The Securities and Exchange Commission said Wednesday that JPMorgan Chase Bank will pay about $135 million to settle charges of improper handling of “pre-released” American Depositary Receipts (or ADRs).
The SEC’s order found that from late 2011 to early 2015, JPMorgan improperly provided ADRs to brokers in thousands of pre-release transactions when neither the broker nor its clients had the foreign shares needed to support those new ADRs. This led to inflated numbers of foreign issuers’ tradeable securities and resulted in abusive practices, such as inappropriate short selling and dividend arbitrage.
“Beginning at least as early as November 2011, JPMorgan became aware that each of its largest pre-release brokers sometimes were not in compliance with the pre-release obligations,” the SEC explained in the order.
These practices produced revenues of roughly $71 million for JPMorgan during this time period. In early 2015, after the SEC investigation had begun but before any subpoenas, the bank voluntarily stopped some pre-release activities and by the end of the year ceased all pre-releases.
“With these charges against JPMorgan, the SEC has now held all four depositary banks accountable for their fraudulent issuances of ADRs into an unsuspecting market,” according to Sanjay Wadhwa, senior associate director of the SEC’s New York office. “Our investigation continues into brokerage firms that profited by making use of these improperly issued ADRs.”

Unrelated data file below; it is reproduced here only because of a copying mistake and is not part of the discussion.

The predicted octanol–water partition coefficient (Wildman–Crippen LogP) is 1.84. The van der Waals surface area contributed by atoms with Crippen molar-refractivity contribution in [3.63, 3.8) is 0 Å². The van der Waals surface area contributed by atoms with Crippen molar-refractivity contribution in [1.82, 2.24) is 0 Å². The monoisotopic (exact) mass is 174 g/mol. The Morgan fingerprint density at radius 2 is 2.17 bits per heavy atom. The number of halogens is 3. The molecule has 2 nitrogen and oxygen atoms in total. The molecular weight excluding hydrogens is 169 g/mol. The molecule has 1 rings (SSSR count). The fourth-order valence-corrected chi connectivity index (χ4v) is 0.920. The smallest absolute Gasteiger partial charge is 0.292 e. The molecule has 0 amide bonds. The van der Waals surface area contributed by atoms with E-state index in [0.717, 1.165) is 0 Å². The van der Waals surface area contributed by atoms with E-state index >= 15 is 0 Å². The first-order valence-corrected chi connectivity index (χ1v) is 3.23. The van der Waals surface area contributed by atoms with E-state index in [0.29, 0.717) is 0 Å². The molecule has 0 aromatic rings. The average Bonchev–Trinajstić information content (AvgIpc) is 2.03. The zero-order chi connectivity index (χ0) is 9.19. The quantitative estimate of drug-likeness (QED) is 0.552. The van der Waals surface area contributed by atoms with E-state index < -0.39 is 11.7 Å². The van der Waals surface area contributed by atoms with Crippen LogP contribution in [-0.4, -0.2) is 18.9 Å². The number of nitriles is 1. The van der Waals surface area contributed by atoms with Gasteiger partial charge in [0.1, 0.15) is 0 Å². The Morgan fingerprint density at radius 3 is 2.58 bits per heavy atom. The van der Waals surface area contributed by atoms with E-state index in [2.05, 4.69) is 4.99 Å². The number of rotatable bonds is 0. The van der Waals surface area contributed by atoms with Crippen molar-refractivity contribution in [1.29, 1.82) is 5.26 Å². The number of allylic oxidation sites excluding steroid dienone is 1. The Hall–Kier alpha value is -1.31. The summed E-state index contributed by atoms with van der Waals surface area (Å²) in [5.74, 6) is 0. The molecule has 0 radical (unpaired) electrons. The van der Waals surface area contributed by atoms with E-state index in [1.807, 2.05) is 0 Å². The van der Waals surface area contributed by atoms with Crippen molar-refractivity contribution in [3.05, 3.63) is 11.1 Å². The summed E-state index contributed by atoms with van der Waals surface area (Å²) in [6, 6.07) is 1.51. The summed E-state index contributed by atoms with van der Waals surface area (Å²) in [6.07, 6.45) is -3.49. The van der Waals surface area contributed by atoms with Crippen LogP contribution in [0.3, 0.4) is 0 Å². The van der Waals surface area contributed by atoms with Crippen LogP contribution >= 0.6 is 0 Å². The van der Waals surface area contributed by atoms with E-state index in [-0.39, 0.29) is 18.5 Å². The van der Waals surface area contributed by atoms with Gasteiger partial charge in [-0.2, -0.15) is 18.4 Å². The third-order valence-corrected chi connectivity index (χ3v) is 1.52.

When pre-releasing ADRs — which are U.S. securities that represent foreign shares of a foreign company — brokers must have an agreement with a depositary bank and the broker or client must own the number of shares that matches the number of shares represented by the ADR.
This is the eighth action against a bank or broker, and fourth action against a depositary bank, resulting from the SEC’s ongoing investigation into abusive ADR pre-release practices. For more details about ADRs, see this SEC Investor Bulletin.
Without admitting or denying the SEC’s findings, JPMorgan agreed to pay disgorgement of more than $71 million, as well as $14.4 million for prejudgment interest and a $49.7 million penalty. The SEC says the bank cooperated with the investigation and remedial acts.
“We’re pleased to have resolved this matter, which is related to an industry practice we voluntarily ended a few years ago,” JPMorgan said in a statement shared with ThinkAdvisor.
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